Chris Snee announced his retirement from the NFL this week after a decade of playing right guard for the Giants. His family was standing by as he reportedly choked on the words while meeting with the media, his wife and three kids apparently taking the news even harder than he did.
His father-in-law, who also happens to be Head Coach Tom Coughlin, had nothing but great things to say about Snee, who was a second round draft pick in 2004. Solid, stand-up guy who never got in trouble and always showed up in shape, ready to do his job. Quotes from QB Eli Manning leave me wondering if he’s not taking it hardest of anyone.
It sounds like he was a great guy and a superb teammate – and hopefully he continues to be a fantastic family man as he transitions to his next phase in life. It sounds like he’s the type of guy fans should love to cheer for.
But those characteristics, unfortunately at times, don’t make a player a strong candidate for the Pro Football Hall of Fame.
Snee did make four Pro Bowls and he was a first-team All Pro one time. That is a solid body of work. It’s not Hall of Fame worthy.
When the AP names its teams of the decade, typically it names first team and second team guys for each position. For the Team of the 2000s, Snee lost out to Alan Faneca, Steve Hutchinson, Larry Allen and Will Shields.
He made the second team All Pro list as a right guard in 2010, behind Jahri Evans from New Orleans. Logan Mankins and Carl Nicks were the left guards. In 2011, Nicks and Evans were first teamers. Mankins was joined by Marshall Yanda on the second team. In 2012, Mike Iupati from San Francisco joined Evans on the first team while Yanda and Mankins repeated on the second team. Last year Louis Vasquez in Denver and Evan Mathis in Philadelphia were first teamers while Evans and Mankins were second teamers.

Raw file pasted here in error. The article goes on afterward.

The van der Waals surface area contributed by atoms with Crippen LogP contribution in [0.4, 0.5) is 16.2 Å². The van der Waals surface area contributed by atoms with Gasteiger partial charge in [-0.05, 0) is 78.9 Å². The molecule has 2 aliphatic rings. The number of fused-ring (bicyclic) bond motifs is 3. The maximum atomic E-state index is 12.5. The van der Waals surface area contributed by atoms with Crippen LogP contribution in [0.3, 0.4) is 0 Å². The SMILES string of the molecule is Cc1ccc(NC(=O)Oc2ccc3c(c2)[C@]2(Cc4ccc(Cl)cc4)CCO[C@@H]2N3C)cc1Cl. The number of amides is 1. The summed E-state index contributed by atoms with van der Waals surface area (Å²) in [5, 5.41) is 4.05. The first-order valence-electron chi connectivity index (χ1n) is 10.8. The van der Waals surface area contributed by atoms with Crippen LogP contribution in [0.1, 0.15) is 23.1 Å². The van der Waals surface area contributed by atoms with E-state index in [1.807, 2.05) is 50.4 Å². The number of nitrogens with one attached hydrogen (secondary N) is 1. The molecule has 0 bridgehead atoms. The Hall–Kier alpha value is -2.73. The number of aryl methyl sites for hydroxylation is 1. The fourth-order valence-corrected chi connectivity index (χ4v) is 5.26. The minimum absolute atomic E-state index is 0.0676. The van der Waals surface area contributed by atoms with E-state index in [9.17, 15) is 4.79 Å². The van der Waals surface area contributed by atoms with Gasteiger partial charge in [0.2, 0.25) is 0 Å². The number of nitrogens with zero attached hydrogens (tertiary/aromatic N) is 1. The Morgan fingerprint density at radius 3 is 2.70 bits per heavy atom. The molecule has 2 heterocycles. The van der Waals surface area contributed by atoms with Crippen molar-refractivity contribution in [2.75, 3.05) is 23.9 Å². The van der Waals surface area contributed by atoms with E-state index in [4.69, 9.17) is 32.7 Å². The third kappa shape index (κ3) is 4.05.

That’s at least four guys from the first half of Snee’s career and five from the second half who were seen as his equal or superior. That’s not going to get him far in the Hall of Fame running. It’s difficult as it is for guards to stand out against tackles as it is – as evidenced by the fact that Will Shields, whose 12 Pro Bowls and two first-team All Pro awards has gotten him finalist status three times but so far no induction into Canton.
And perhaps he got shafted in some of those votes. He helped the Giants win two Super Bowls. And Pro Football Focus, highly respected for their offensive line rankings, indicated in a couple of tweets posted at Big Blue View earlier this week, that he was, in fact, the best in a couple areas for at least a period of time.
Pete Damilatis indicated that in 2007 and 2008 Snee had PFF’s highest grade for any right guard. Nathan Jahnke adds that from 2007 to 2013 Snee was the best run blocking guard in the league.
It’ll be interesting to see if, over the years, some of PFF’s numbers become a factor in determining some of the postseason honors. In the meantime, those profile numbers remain among the most frequently cited portions of an offensive lineman’s resume. And Snee’s four Pro Bowls and one AP first team All Pro ranking make him a first ballot consideration for the Hall of Very Good. But they are going to leave him with an uphill climb when he becomes eligible for Canton in 2019.